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At 76-years-old, Edmund White has become extremely adept at mining his world for material. His first novel was published in 1973 and he has since “written 25, just out of desperate poverty.
“Even in my real life – over here they say ‘IRL’ – I think I’m always already imagining my experiences being fictional,” the American author told GRAZIA while lying on his bed in the Manhattan neighbourhood of Chelsea, the New York enclave where he moved in 1962 and has lived for most of the last half century – save for a prolific 16-year period lived in Paris.
“The process of translating things from actual experience into writing isn’t very difficult when it’s autobiographical. If it’s like this new novel, Our Young Man, which is entirely made up, and all the characters are imagined, not imitated from life, it requires a thing that Flaubert called ‘the marinade’. You have to lie on the couch a long time and daydream.”
Our Young Man, out now, follows a similar trans-Atlantic trajectory to the one enjoyed by White. It follows its Dorian Gray-like central character, a seemingly perpetually ageless French male model named Guy who moves from Paris to the heart of New York’s notoriously fickle fashion world, set against a backdrop of the hedonistic 1970s.
It’s a world White has observed (and thus mined) very well, having worked as a cultural writer for Vogue and Vanity Fair, also counting amongst his friends the iconic designer Azzedine Alaïa.
“I had lots of amusing experiences,” he recalls of that time living in Paris surrounded by titans of that industry. “I went to Yves Saint Laurent’s house in Deauville and wrote about a Russian dacha that he had designed. He was very sensitive, and very shy, and a little bit drugged. He would always nod off.”
Below, White reflects candidly and charismatically on his formative years, how he found mentors in literary giants and why everything he has done, he has done for love.
Credit: Ethan Hill on Instagram
You mentioned that you always knew you wanted to be a writer. When did you first have that realisation? “I was very interested in all the arts as a child, and I would try my hand at painting, and composing, and playing the piano, and the harp, and the recorder, and the harpsichord. But the only thing I was any good at was writing. I had an eighth grade teacher who said she thought I had a small talent. That was like the first break I ever had so I decided to pursue that. I wrote lots of sonnets when I was 14 and they were accurate formally. I knew how to do it, and I think somebody had given me a book on poetry, and so it gave you all the forms, and the meter, and the rhymes. Like most people I wrote poetry first, and then when I was 15-years-old I wrote a novel, my first novel about a boy coming out as gay. This was in 1955, so it was quite unusual. I’d never read a gay novel. It was called, The Tower Window.”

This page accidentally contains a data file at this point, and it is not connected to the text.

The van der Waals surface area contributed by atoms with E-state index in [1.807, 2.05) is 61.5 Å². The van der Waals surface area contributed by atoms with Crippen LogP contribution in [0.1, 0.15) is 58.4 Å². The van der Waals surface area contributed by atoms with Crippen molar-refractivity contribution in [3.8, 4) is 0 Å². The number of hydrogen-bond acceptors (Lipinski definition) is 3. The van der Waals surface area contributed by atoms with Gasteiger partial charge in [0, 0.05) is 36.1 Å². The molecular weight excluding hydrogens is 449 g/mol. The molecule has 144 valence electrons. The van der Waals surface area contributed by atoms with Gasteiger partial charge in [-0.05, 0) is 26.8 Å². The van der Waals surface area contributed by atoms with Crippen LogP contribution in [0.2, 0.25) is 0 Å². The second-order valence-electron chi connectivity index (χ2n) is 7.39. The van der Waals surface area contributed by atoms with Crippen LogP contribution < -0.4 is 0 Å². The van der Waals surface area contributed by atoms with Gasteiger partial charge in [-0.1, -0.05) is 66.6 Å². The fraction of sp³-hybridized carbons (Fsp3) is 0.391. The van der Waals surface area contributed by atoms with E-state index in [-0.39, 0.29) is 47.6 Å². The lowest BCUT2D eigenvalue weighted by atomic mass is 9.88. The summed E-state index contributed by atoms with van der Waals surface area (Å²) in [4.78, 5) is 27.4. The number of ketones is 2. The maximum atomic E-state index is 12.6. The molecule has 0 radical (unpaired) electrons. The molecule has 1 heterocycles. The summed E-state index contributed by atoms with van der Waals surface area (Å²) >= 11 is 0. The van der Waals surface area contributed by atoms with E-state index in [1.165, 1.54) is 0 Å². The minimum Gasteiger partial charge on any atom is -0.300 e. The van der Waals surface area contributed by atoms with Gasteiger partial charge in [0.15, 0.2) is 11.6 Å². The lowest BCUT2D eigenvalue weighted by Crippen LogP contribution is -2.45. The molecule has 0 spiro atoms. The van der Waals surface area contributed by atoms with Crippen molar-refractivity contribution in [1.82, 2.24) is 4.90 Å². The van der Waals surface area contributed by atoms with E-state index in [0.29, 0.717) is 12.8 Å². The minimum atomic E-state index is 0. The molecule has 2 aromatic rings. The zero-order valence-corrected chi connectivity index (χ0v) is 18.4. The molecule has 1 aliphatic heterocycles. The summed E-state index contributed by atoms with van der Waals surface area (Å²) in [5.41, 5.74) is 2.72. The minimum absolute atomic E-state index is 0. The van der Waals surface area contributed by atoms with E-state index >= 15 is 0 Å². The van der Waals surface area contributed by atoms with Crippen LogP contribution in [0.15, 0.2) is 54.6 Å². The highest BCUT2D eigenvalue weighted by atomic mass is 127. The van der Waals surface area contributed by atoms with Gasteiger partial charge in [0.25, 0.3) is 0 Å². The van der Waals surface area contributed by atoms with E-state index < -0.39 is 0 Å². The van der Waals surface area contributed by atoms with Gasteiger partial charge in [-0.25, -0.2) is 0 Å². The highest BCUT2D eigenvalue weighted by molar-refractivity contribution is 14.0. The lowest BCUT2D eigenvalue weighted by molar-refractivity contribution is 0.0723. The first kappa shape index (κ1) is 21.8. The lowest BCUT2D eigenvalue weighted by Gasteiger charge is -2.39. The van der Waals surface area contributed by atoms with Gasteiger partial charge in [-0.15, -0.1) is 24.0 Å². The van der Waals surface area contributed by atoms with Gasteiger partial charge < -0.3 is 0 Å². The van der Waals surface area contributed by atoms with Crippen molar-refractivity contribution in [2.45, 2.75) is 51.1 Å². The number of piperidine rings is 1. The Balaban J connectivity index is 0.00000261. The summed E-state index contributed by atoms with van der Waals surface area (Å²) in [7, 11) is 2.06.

And had you come out by that stage? “I think I had told my mother, and I was going to a psychiatrist hoping to get over it, but very slowly.”
Do you think writing that novel was your own way of working through those feelings? “Yes I do, it was definitely therapeutic. I went to a boarding school, and I didn’t play sports, so I had my afternoons free to do all my homework. We had an enforced two hour study hall every evening, and I would use that period to work on my novel.”
What was your relationship like with your mother? Were the two of you close? “Yes, but I started at a very early age to see a psychiatrist and psychiatrists, especially then but even now probably, are always trying to make you hate your mother. I would be spiteful of my mother every once in a while, but I basically adored her.”
And your father, what was he like? “He was a monster. The biggest bore who ever lived, and he was a cigar smoking, Texas cowboy who looked and acted like John Wayne.”
What is the most resounding thing that you learned from your mother? “She was relentlessly optimistic, and cheerful, and I am too. Maybe that’s just a genetic I don’t know, it probably is, but I’ve always been very optimistic, and happy by nature.”
Are you hopeful for the future then, especially for America’s future? “Oh for America? Oh dear, poor America. I don’t know, I heard Obama give a speech the other day, it was a commencement address that he gave at Howard University, which is a black university. He was arguing that people today were so much better off than they were 20 years ago in terms of employment, in terms of higher education and so on. I guess most Americans feel that everything is going downhill, and it’s partly because our pundits are always telling us everything is falling apart.”
What’s your prediction for the election then? “Well I’m hoping Hillary will win, but I imagine Trump could win.”